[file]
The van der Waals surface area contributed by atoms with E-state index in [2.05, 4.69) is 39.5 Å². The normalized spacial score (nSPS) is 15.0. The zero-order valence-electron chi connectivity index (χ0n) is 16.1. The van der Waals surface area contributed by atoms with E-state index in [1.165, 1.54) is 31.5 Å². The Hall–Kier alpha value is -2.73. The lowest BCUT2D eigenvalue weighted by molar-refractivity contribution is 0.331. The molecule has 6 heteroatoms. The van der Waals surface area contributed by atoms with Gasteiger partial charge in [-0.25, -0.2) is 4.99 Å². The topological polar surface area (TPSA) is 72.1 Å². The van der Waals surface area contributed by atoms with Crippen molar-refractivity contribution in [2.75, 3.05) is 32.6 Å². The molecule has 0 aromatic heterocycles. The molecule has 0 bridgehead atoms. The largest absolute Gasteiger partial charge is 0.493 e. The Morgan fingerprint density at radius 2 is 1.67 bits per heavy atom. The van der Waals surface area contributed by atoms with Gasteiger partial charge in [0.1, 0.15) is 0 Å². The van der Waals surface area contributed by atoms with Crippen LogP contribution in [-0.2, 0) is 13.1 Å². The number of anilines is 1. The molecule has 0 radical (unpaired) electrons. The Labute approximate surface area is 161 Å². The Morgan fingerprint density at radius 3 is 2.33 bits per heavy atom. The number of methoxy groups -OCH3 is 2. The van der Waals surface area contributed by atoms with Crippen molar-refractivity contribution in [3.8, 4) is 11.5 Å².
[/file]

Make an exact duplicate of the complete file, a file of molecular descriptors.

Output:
The van der Waals surface area contributed by atoms with E-state index in [2.05, 4.69) is 39.5 Å². The normalized spacial score (nSPS) is 15.0. The zero-order valence-electron chi connectivity index (χ0n) is 16.1. The van der Waals surface area contributed by atoms with E-state index in [1.165, 1.54) is 31.5 Å². The Hall–Kier alpha value is -2.73. The lowest BCUT2D eigenvalue weighted by molar-refractivity contribution is 0.331. The molecule has 6 heteroatoms. The van der Waals surface area contributed by atoms with Gasteiger partial charge in [-0.25, -0.2) is 4.99 Å². The topological polar surface area (TPSA) is 72.1 Å². The van der Waals surface area contributed by atoms with Crippen molar-refractivity contribution in [2.75, 3.05) is 32.6 Å². The molecule has 0 aromatic heterocycles. The molecule has 0 bridgehead atoms. The largest absolute Gasteiger partial charge is 0.493 e. The Morgan fingerprint density at radius 2 is 1.67 bits per heavy atom. The van der Waals surface area contributed by atoms with Gasteiger partial charge in [0.1, 0.15) is 0 Å². The van der Waals surface area contributed by atoms with Crippen LogP contribution in [-0.2, 0) is 13.1 Å². The number of anilines is 1. The molecule has 0 radical (unpaired) electrons. The Labute approximate surface area is 161 Å². The Morgan fingerprint density at radius 3 is 2.33 bits per heavy atom. The number of methoxy groups -OCH3 is 2. The van der Waals surface area contributed by atoms with Crippen molar-refractivity contribution in [3.8, 4) is 11.5 Å².